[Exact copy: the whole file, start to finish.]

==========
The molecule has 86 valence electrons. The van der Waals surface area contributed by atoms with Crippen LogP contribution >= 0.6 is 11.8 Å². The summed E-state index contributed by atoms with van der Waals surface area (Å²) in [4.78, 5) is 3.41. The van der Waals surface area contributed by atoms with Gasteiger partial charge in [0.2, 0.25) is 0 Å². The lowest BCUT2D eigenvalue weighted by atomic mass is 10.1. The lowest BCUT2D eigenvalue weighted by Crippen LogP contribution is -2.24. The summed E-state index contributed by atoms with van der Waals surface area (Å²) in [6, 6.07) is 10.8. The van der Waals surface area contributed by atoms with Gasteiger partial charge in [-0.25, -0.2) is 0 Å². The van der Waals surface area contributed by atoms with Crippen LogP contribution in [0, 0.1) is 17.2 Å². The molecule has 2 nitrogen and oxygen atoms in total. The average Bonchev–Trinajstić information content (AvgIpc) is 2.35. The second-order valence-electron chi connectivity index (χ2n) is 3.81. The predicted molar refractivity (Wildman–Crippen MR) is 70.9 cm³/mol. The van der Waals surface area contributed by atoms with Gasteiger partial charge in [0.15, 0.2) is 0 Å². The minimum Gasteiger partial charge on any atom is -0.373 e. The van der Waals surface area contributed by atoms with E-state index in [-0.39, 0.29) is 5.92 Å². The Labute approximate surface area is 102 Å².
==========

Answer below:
The molecule has 86 valence electrons. The van der Waals surface area contributed by atoms with Crippen LogP contribution >= 0.6 is 11.8 Å². The summed E-state index contributed by atoms with van der Waals surface area (Å²) in [4.78, 5) is 3.41. The van der Waals surface area contributed by atoms with Gasteiger partial charge in [0.2, 0.25) is 0 Å². The lowest BCUT2D eigenvalue weighted by atomic mass is 10.1. The lowest BCUT2D eigenvalue weighted by Crippen LogP contribution is -2.24. The summed E-state index contributed by atoms with van der Waals surface area (Å²) in [6, 6.07) is 10.8. The van der Waals surface area contributed by atoms with Gasteiger partial charge in [-0.25, -0.2) is 0 Å². The van der Waals surface area contributed by atoms with Crippen LogP contribution in [0, 0.1) is 17.2 Å². The molecule has 2 nitrogen and oxygen atoms in total. The average Bonchev–Trinajstić information content (AvgIpc) is 2.35. The second-order valence-electron chi connectivity index (χ2n) is 3.81. The predicted molar refractivity (Wildman–Crippen MR) is 70.9 cm³/mol. The van der Waals surface area contributed by atoms with Gasteiger partial charge in [0.15, 0.2) is 0 Å². The minimum Gasteiger partial charge on any atom is -0.373 e. The van der Waals surface area contributed by atoms with E-state index in [-0.39, 0.29) is 5.92 Å². The Labute approximate surface area is 102 Å².